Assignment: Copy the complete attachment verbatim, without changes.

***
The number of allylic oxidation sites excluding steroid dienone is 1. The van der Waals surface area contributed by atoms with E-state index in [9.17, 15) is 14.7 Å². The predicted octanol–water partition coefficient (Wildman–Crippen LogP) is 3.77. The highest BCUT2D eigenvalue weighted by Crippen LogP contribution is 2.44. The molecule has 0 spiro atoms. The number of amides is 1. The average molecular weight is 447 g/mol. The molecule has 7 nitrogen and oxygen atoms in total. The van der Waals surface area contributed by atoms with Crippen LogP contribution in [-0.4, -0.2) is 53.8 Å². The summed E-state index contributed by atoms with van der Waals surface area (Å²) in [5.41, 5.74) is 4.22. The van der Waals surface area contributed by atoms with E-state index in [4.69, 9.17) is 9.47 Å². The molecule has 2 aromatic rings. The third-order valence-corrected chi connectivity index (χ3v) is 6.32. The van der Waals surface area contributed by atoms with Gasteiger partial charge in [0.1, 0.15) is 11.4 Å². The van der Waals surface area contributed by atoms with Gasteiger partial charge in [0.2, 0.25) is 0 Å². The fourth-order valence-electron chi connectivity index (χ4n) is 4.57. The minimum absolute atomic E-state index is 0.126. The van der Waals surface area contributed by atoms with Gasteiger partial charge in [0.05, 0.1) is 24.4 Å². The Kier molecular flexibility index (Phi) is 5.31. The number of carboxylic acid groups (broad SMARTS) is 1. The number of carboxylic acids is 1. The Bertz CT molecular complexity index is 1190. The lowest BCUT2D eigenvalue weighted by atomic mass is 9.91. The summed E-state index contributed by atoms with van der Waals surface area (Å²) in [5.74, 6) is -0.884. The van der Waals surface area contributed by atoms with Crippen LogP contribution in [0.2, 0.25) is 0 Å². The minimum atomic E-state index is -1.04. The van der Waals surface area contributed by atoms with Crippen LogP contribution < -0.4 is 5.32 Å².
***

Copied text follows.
The number of allylic oxidation sites excluding steroid dienone is 1. The van der Waals surface area contributed by atoms with E-state index in [9.17, 15) is 14.7 Å². The predicted octanol–water partition coefficient (Wildman–Crippen LogP) is 3.77. The highest BCUT2D eigenvalue weighted by Crippen LogP contribution is 2.44. The molecule has 0 spiro atoms. The number of amides is 1. The average molecular weight is 447 g/mol. The molecule has 7 nitrogen and oxygen atoms in total. The van der Waals surface area contributed by atoms with Crippen LogP contribution in [-0.4, -0.2) is 53.8 Å². The summed E-state index contributed by atoms with van der Waals surface area (Å²) in [5.41, 5.74) is 4.22. The van der Waals surface area contributed by atoms with E-state index in [4.69, 9.17) is 9.47 Å². The molecule has 2 aromatic rings. The third-order valence-corrected chi connectivity index (χ3v) is 6.32. The van der Waals surface area contributed by atoms with Gasteiger partial charge in [0.1, 0.15) is 11.4 Å². The van der Waals surface area contributed by atoms with Gasteiger partial charge in [0.2, 0.25) is 0 Å². The fourth-order valence-electron chi connectivity index (χ4n) is 4.57. The minimum absolute atomic E-state index is 0.126. The van der Waals surface area contributed by atoms with Gasteiger partial charge in [0.05, 0.1) is 24.4 Å². The Kier molecular flexibility index (Phi) is 5.31. The number of carboxylic acid groups (broad SMARTS) is 1. The number of carboxylic acids is 1. The Bertz CT molecular complexity index is 1190. The lowest BCUT2D eigenvalue weighted by atomic mass is 9.91. The summed E-state index contributed by atoms with van der Waals surface area (Å²) in [5.74, 6) is -0.884. The van der Waals surface area contributed by atoms with Crippen LogP contribution in [0.2, 0.25) is 0 Å². The minimum atomic E-state index is -1.04. The van der Waals surface area contributed by atoms with Crippen LogP contribution < -0.4 is 5.32 Å².